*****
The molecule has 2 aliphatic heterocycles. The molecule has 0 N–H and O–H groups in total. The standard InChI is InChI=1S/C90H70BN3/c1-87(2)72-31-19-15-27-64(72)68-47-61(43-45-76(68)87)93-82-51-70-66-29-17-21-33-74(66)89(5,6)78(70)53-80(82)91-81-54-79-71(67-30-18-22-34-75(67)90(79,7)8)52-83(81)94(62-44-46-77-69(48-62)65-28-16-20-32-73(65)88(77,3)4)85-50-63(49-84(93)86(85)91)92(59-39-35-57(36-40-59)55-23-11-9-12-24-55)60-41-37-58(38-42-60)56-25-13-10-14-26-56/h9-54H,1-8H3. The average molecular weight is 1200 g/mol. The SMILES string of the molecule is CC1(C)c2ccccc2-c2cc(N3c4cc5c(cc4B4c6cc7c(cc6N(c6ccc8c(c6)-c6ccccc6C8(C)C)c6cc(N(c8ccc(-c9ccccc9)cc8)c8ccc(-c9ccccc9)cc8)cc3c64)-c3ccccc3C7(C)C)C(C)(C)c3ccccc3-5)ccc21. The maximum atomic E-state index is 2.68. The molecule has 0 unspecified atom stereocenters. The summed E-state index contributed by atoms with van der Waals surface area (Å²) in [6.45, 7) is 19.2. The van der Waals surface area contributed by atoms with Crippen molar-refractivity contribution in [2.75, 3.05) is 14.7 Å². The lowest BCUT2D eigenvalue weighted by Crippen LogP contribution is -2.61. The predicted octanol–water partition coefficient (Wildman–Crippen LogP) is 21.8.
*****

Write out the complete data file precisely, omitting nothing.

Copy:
The molecule has 2 aliphatic heterocycles. The molecule has 0 N–H and O–H groups in total. The standard InChI is InChI=1S/C90H70BN3/c1-87(2)72-31-19-15-27-64(72)68-47-61(43-45-76(68)87)93-82-51-70-66-29-17-21-33-74(66)89(5,6)78(70)53-80(82)91-81-54-79-71(67-30-18-22-34-75(67)90(79,7)8)52-83(81)94(62-44-46-77-69(48-62)65-28-16-20-32-73(65)88(77,3)4)85-50-63(49-84(93)86(85)91)92(59-39-35-57(36-40-59)55-23-11-9-12-24-55)60-41-37-58(38-42-60)56-25-13-10-14-26-56/h9-54H,1-8H3. The average molecular weight is 1200 g/mol. The SMILES string of the molecule is CC1(C)c2ccccc2-c2cc(N3c4cc5c(cc4B4c6cc7c(cc6N(c6ccc8c(c6)-c6ccccc6C8(C)C)c6cc(N(c8ccc(-c9ccccc9)cc8)c8ccc(-c9ccccc9)cc8)cc3c64)-c3ccccc3C7(C)C)C(C)(C)c3ccccc3-5)ccc21. The maximum atomic E-state index is 2.68. The molecule has 0 unspecified atom stereocenters. The summed E-state index contributed by atoms with van der Waals surface area (Å²) in [6.45, 7) is 19.2. The van der Waals surface area contributed by atoms with Crippen molar-refractivity contribution in [2.75, 3.05) is 14.7 Å². The lowest BCUT2D eigenvalue weighted by Crippen LogP contribution is -2.61. The predicted octanol–water partition coefficient (Wildman–Crippen LogP) is 21.8.